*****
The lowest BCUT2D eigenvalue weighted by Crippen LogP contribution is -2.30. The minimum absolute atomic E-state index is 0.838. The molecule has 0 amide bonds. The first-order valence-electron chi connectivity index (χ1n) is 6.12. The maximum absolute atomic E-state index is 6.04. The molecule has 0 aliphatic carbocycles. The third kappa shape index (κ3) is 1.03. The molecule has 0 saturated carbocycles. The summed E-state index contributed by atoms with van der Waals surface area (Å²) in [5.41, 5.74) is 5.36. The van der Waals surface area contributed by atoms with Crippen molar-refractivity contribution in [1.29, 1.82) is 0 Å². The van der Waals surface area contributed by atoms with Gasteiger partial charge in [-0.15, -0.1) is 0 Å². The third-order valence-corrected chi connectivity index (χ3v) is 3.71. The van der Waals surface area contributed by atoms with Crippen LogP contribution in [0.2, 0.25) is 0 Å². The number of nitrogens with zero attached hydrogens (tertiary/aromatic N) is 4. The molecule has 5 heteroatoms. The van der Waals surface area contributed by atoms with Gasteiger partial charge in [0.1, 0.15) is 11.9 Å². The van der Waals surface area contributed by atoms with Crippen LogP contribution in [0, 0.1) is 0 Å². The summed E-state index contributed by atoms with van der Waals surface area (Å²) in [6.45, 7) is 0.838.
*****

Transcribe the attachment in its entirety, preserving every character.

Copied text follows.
The lowest BCUT2D eigenvalue weighted by Crippen LogP contribution is -2.30. The minimum absolute atomic E-state index is 0.838. The molecule has 0 amide bonds. The first-order valence-electron chi connectivity index (χ1n) is 6.12. The maximum absolute atomic E-state index is 6.04. The molecule has 0 aliphatic carbocycles. The third kappa shape index (κ3) is 1.03. The molecule has 0 saturated carbocycles. The summed E-state index contributed by atoms with van der Waals surface area (Å²) in [5.41, 5.74) is 5.36. The van der Waals surface area contributed by atoms with Crippen molar-refractivity contribution in [1.29, 1.82) is 0 Å². The van der Waals surface area contributed by atoms with Gasteiger partial charge in [-0.15, -0.1) is 0 Å². The third-order valence-corrected chi connectivity index (χ3v) is 3.71. The van der Waals surface area contributed by atoms with Crippen LogP contribution in [0.2, 0.25) is 0 Å². The number of nitrogens with zero attached hydrogens (tertiary/aromatic N) is 4. The molecule has 5 heteroatoms. The van der Waals surface area contributed by atoms with Gasteiger partial charge in [0.1, 0.15) is 11.9 Å². The van der Waals surface area contributed by atoms with Crippen LogP contribution in [0, 0.1) is 0 Å². The summed E-state index contributed by atoms with van der Waals surface area (Å²) in [6.45, 7) is 0.838.